I walked into the Wegmans supermarket with a box full of prints. Old, new, color, b&w, even sepia-toned antiques. In sizes ranging from a few inches square to 8x10s. Eighty minutes later, I walked out with a CD containing 402 JPEGs, along with printouts of thumbnail-size copies of every shot.
Who doesn't have lots of old prints that deserve to be copied, shared, and preserved? But who has the negatives? Mine went the way of my 29-inch waist. And who has the time or patience to scan them all at home? Especially when you can get it done so cheaply. My tab at Wegmans? $49.99.
This miracle of digitization is part of an experiment Kodak is conducting to see if there's a business in converting shoeboxes full of prints into JPEG files that can be printed, e-mailed, or just safely stored for years.
At the heart of this venture is the Kodak i660, a document scanner used by banks, insurance companies, and other operations to digitize huge quantities of paper files. While the machine is only the size of a two-drawer filing cabinet, its specifications are huge . According to José Rivera, who's in new business development at Kodak, the i660 costs more than $44,000 and is rated for 60,000 documents a day on paper of various types and sizes.
If the i660 can turn the paperwork from a fender-bender into a crisp digital file, why not your baby pictures?
Kodak tweaked the software and equipped two Wegmans supermarkets around Rochester, NY, with i660s that scan up to 120 4x6s per minute.
In Irvine, CA, entrepreneur Mitch Goldstone similarly uses an i660 at his 30 Minute Photos Etc. store (www.shoeboxreprints.com). He even services by mail. (Wegmans is strictly walk-in.)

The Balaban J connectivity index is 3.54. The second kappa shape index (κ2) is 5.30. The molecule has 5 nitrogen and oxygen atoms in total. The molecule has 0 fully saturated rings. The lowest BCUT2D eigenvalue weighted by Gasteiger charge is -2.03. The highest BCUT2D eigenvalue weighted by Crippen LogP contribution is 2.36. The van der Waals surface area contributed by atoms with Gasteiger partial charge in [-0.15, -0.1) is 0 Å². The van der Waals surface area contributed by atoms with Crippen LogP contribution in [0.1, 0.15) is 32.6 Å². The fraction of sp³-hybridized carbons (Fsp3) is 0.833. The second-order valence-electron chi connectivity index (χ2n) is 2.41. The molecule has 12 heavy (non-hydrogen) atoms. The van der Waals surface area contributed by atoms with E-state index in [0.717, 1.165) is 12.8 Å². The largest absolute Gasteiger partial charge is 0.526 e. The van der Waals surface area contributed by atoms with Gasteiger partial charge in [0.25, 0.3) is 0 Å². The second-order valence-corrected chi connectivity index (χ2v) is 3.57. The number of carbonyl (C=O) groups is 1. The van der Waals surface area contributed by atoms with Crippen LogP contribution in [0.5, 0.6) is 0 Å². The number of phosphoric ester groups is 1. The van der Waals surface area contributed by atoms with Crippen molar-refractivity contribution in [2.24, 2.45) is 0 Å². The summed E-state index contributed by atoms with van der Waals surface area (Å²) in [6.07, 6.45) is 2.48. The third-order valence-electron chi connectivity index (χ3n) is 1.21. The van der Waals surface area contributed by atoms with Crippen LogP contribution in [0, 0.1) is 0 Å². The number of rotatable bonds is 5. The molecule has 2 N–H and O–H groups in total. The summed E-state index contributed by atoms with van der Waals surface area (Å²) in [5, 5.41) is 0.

I dropped my box of prints on the counter, and the clerk and I went through them, making sure they all faced up; that there were no Polaroids ("the machine doesn't like them"); and we weren't scanning professionally shot photos (Kodak respects photographers' copyrights). We also pulled out badly wrinkled prints, and any that had tape or glue on them. But there were no more than a dozen rejects. The other 402 prints-ranging from souvenir photos of Coney Island circa 1910, to my parents' wedding pictures, to my first-grade class photo, to shots I printed on an inkjet just days before-flew through the scanner like confetti before a fan. And not one of them was harmed in the process.
Here's what you get: 300-dpi JPEGs burned to a Kodak Picture CD that includes not only your photos, but also software by Kodak that makes it easy to edit, print, e-mail, and upload shots to photo-processing sites. While the scanner packs picture-enhancing software similar to what's in a Kodak minilab, it wasn't used on my shots; they were scanned only.
I used the EasyShare software to make adjustments on a dozen different pictures and printed both the original and enhanced versions on a Canon i960 inkjet. When done at 1:1-that is, at the same size as the original print-both versions looked quite good. Some of the old ones were improved over the original. But going much larger than the original size often would lead to softness and the picture breaking up.
If you're looking to reproduce a couple of heirloom photos as gorgeous works of art, use your own flatbed scanner and powerful image-editing software. But if, like me, you have piles of prints that seem destined to spend eternity boxed away, unshared and unprotected, visit Wegmans-you may leave as happy as I did.